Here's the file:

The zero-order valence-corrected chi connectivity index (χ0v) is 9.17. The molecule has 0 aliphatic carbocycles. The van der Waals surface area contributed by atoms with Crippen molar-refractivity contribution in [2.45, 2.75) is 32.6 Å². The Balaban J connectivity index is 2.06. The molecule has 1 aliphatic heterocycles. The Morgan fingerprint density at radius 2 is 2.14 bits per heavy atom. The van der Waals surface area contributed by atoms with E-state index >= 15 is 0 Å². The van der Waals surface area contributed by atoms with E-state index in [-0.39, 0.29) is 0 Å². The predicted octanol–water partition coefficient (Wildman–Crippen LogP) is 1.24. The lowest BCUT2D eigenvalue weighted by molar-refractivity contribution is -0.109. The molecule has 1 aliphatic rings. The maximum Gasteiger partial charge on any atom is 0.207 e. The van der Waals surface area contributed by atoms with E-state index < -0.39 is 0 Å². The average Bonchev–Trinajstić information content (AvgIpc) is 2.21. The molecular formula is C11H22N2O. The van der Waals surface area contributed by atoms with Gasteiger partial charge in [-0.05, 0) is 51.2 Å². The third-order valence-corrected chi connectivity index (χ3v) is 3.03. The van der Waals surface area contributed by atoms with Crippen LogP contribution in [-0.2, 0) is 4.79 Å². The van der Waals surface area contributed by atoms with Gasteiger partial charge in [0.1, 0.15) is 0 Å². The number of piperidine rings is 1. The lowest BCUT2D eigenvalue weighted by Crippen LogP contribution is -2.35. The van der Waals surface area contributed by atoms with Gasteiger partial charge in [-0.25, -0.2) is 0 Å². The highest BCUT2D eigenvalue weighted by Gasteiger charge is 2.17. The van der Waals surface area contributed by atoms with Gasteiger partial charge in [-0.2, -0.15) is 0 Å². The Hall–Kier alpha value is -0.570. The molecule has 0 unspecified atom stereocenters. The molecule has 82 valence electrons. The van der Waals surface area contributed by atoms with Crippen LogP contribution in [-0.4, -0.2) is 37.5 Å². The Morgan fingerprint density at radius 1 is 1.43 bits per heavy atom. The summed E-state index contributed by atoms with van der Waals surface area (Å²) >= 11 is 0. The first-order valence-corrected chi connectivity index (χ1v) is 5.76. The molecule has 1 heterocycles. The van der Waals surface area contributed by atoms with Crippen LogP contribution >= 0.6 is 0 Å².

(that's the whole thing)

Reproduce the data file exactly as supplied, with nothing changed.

The zero-order valence-corrected chi connectivity index (χ0v) is 9.17. The molecule has 0 aliphatic carbocycles. The van der Waals surface area contributed by atoms with Crippen molar-refractivity contribution in [2.45, 2.75) is 32.6 Å². The Balaban J connectivity index is 2.06. The molecule has 1 aliphatic heterocycles. The Morgan fingerprint density at radius 2 is 2.14 bits per heavy atom. The van der Waals surface area contributed by atoms with E-state index >= 15 is 0 Å². The van der Waals surface area contributed by atoms with E-state index in [-0.39, 0.29) is 0 Å². The predicted octanol–water partition coefficient (Wildman–Crippen LogP) is 1.24. The lowest BCUT2D eigenvalue weighted by molar-refractivity contribution is -0.109. The molecule has 1 aliphatic rings. The maximum Gasteiger partial charge on any atom is 0.207 e. The van der Waals surface area contributed by atoms with E-state index < -0.39 is 0 Å². The average Bonchev–Trinajstić information content (AvgIpc) is 2.21. The molecular formula is C11H22N2O. The van der Waals surface area contributed by atoms with Gasteiger partial charge in [-0.05, 0) is 51.2 Å². The third-order valence-corrected chi connectivity index (χ3v) is 3.03. The van der Waals surface area contributed by atoms with Crippen LogP contribution in [-0.2, 0) is 4.79 Å². The van der Waals surface area contributed by atoms with Gasteiger partial charge in [0.1, 0.15) is 0 Å². The number of piperidine rings is 1. The lowest BCUT2D eigenvalue weighted by Crippen LogP contribution is -2.35. The van der Waals surface area contributed by atoms with Gasteiger partial charge in [-0.25, -0.2) is 0 Å². The highest BCUT2D eigenvalue weighted by Gasteiger charge is 2.17. The van der Waals surface area contributed by atoms with Gasteiger partial charge in [-0.2, -0.15) is 0 Å². The Hall–Kier alpha value is -0.570. The molecule has 0 unspecified atom stereocenters. The molecule has 82 valence electrons. The van der Waals surface area contributed by atoms with Crippen LogP contribution in [-0.4, -0.2) is 37.5 Å². The Morgan fingerprint density at radius 1 is 1.43 bits per heavy atom. The summed E-state index contributed by atoms with van der Waals surface area (Å²) >= 11 is 0. The first-order valence-corrected chi connectivity index (χ1v) is 5.76. The molecule has 1 heterocycles. The van der Waals surface area contributed by atoms with Crippen LogP contribution >= 0.6 is 0 Å².